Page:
Precious Cargo

Refreshingly Bitter And Twisted Observations On Life's Passing Parade.

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Location: Valley Village, California, United States

Tuesday, September 20, 2005

So, What Do Agents And Editors Want?

Having written three book proposals that I thought were based on good ideas, and having belly flopped all three times (except for the computer book proposal that succeeded because it originated with an editor at Digital Press-but I’ll save that story for another day), I’ve become nearly obsessed with the subject of the psychology of decision making. What do people want, especially in the context of the entertainment business, and why do they want it?

I confess to an inner tension on what conclusions I’ve reached. If it weren’t for the fact that I have had some of my writing professionally published, sold one book proposal, and have had quite a few requests for proposals based on my queries, I might have been left with the last resort of the loser: to blame my failure on the fickleness of the market. But, because I’ve had a few successes, I tend to believe that the general proposition found in myriad books for writers sometimes proves true. A marketable idea, invitingly expressed and submitted with the correct protocol will find a buyer.
It sometimes proves true. Except when it doesn’t. And then I’m thrown into self-doubt and self-recrimination. I’ve been given reasons why my unsuccessful proposals didn’t sell. I can understand those reasons, but then I find books published that have exactly the same weaknesses. Why, I agonize, did they sell and mine didn’t? This is an imponderable issue that continues to plague me each time my thoughts turn to starting another proposal. I examine the subject, start imagining what flaws agents or editors will see in it, see only the weaknesses, internalize their imagined rejections and then talk myself out of trying. And then later I’ll see a book on the very same subject published and start mentally whipping myself for not pursuing it.

This all came to mind recently because I discovered that a book about the making of the film Rebel Without a Cause has just been published by Touchstone (a division of Simon&Schuster). Last year, while using Amazon to check the list of competitive books for a tweak of my James Dean Confidential proposal, I came across a book about the making of Rebel, saw that the publisher was McFarland, and heaved a sigh of relief. My sister had suggested a book about the film several years ago and I gave it some thought. But after writing a proposal for a book about Dean that was already being rejected, having been told there were too many other books about Dean in print, I was gun shy about even thinking about it.

Why did one book about the making of Rebel get published by S&S and another by McFarland, a publisher who pays no advances, buys all rights, and seems to make its sales only to libraries? I’m sure the author of the latter book wonders the same thing.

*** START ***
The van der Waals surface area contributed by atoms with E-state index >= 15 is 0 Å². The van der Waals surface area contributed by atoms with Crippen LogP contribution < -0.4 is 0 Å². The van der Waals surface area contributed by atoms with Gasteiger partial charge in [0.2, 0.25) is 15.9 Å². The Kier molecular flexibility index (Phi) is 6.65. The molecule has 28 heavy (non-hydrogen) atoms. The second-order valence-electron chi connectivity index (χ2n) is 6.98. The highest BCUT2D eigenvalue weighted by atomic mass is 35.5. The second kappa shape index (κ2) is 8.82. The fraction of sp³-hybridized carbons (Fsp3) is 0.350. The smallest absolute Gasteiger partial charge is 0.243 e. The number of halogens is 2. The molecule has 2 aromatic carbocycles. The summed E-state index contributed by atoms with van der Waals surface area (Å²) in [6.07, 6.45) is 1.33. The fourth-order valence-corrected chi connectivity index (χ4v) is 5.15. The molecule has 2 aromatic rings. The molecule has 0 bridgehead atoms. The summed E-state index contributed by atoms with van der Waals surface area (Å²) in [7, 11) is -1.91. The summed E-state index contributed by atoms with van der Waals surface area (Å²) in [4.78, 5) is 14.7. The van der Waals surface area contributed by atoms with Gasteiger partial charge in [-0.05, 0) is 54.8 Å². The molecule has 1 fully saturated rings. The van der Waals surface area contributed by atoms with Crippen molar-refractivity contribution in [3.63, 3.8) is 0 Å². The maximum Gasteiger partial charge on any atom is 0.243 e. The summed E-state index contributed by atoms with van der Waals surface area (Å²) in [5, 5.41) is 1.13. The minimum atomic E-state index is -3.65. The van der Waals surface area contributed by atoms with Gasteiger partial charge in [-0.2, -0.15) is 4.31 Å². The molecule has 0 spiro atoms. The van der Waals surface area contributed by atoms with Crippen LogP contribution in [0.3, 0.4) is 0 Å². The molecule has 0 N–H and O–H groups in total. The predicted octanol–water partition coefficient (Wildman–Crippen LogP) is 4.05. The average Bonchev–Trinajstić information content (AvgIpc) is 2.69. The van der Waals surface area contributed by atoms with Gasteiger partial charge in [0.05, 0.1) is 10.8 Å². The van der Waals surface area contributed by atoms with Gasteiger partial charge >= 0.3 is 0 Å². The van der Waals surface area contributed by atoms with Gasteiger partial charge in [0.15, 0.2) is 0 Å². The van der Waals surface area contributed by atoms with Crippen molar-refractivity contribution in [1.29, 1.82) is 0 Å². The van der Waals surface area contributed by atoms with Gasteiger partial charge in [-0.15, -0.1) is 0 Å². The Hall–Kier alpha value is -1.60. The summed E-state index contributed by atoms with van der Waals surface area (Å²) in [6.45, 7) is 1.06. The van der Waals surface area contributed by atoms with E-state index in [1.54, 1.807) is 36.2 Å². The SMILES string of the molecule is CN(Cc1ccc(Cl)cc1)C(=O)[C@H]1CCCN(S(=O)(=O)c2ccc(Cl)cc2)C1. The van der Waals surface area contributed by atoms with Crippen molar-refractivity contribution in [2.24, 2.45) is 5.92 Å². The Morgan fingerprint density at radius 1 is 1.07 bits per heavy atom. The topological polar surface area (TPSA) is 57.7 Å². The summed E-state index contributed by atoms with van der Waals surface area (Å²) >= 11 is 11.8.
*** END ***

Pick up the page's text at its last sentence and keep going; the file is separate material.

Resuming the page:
Agent Kate recently posted a list on her blog, A New List of Things I Don't Want to Read Books About

"1. Hurricane Katrina. Sorry Folks. Not Yet. The only good 9/11 books didn't come out until this year. Give it time."

Read the rest of the list. How many books have been published or will be published that fit Kate’s list? Plenty, I’ll wager.

To adapt the punch line from Herman Mankiewicz’s famous story about Harry Cohn, “Imagine the whole world wired to Agent Kate’s taste.”

Then there’s this story from Publishers Weekly:

Katrina Books Begin

by Steven Zeitchik and Bob Summer, PW Daily -- 9/13/2005

“Douglas Brinkley, who last made news in early 2004 with his account of John Kerry in Vietnam, is doing a new book for Morrow about the hurricane and subsequent tragedy.

Meanwhile, scuttlebutt mills have another prominent New Orleanian doing research on the disaster for a possible book: Michael Lewis, who had a smash with 2003's Moneyball and was born in the city, is said to be down there conducting reporting.

Finally, LSU Press is doing a new print run of An Unnatural Metropolis by LSU geography professor Craig Colten, about the 200-year environmental history of New Orleans. The house is also preparing a paperback for next year with a new section by the author.

The book received little notice when it was first brought out, but since the disaster Colten has appeared everywhere from NPR to Fox News.”

I happen to agree with Kate about Katrina. I’ve already had my fill of the TV coverage. I have no interest in reading a book about it. I juxtaposed her list with the PW story to illustrate the arbitrariness of the publishing process.

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